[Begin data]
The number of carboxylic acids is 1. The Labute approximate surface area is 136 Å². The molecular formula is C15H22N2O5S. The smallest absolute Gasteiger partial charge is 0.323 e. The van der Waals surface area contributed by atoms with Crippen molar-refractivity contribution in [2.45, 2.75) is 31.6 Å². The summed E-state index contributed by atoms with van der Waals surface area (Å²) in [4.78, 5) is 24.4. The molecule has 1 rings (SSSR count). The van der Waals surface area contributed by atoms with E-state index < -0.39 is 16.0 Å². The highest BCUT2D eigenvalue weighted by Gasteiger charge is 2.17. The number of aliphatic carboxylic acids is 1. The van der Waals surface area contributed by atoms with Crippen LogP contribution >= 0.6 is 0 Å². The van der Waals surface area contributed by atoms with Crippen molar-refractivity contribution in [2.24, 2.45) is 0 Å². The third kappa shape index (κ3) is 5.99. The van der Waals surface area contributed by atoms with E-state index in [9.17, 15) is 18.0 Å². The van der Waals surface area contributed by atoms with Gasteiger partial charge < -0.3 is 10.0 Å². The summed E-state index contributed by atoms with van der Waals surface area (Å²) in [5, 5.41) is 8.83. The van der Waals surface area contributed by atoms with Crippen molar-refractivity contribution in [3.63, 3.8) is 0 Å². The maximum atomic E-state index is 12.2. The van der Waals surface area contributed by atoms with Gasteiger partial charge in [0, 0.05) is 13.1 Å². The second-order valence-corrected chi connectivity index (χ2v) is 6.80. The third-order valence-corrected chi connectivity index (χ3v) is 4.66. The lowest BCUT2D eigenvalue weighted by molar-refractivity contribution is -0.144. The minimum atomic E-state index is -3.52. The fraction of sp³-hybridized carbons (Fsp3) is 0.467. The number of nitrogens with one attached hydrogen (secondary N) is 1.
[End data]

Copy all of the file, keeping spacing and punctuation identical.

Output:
The number of carboxylic acids is 1. The Labute approximate surface area is 136 Å². The molecular formula is C15H22N2O5S. The smallest absolute Gasteiger partial charge is 0.323 e. The van der Waals surface area contributed by atoms with Crippen molar-refractivity contribution in [2.45, 2.75) is 31.6 Å². The summed E-state index contributed by atoms with van der Waals surface area (Å²) in [4.78, 5) is 24.4. The molecule has 1 rings (SSSR count). The van der Waals surface area contributed by atoms with E-state index < -0.39 is 16.0 Å². The highest BCUT2D eigenvalue weighted by Gasteiger charge is 2.17. The number of aliphatic carboxylic acids is 1. The van der Waals surface area contributed by atoms with Crippen LogP contribution >= 0.6 is 0 Å². The van der Waals surface area contributed by atoms with Crippen molar-refractivity contribution in [2.24, 2.45) is 0 Å². The third kappa shape index (κ3) is 5.99. The van der Waals surface area contributed by atoms with E-state index in [9.17, 15) is 18.0 Å². The van der Waals surface area contributed by atoms with Gasteiger partial charge < -0.3 is 10.0 Å². The summed E-state index contributed by atoms with van der Waals surface area (Å²) in [5, 5.41) is 8.83. The van der Waals surface area contributed by atoms with Crippen molar-refractivity contribution in [3.63, 3.8) is 0 Å². The maximum atomic E-state index is 12.2. The van der Waals surface area contributed by atoms with Gasteiger partial charge in [0, 0.05) is 13.1 Å². The second-order valence-corrected chi connectivity index (χ2v) is 6.80. The third-order valence-corrected chi connectivity index (χ3v) is 4.66. The lowest BCUT2D eigenvalue weighted by molar-refractivity contribution is -0.144. The minimum atomic E-state index is -3.52. The fraction of sp³-hybridized carbons (Fsp3) is 0.467. The number of nitrogens with one attached hydrogen (secondary N) is 1.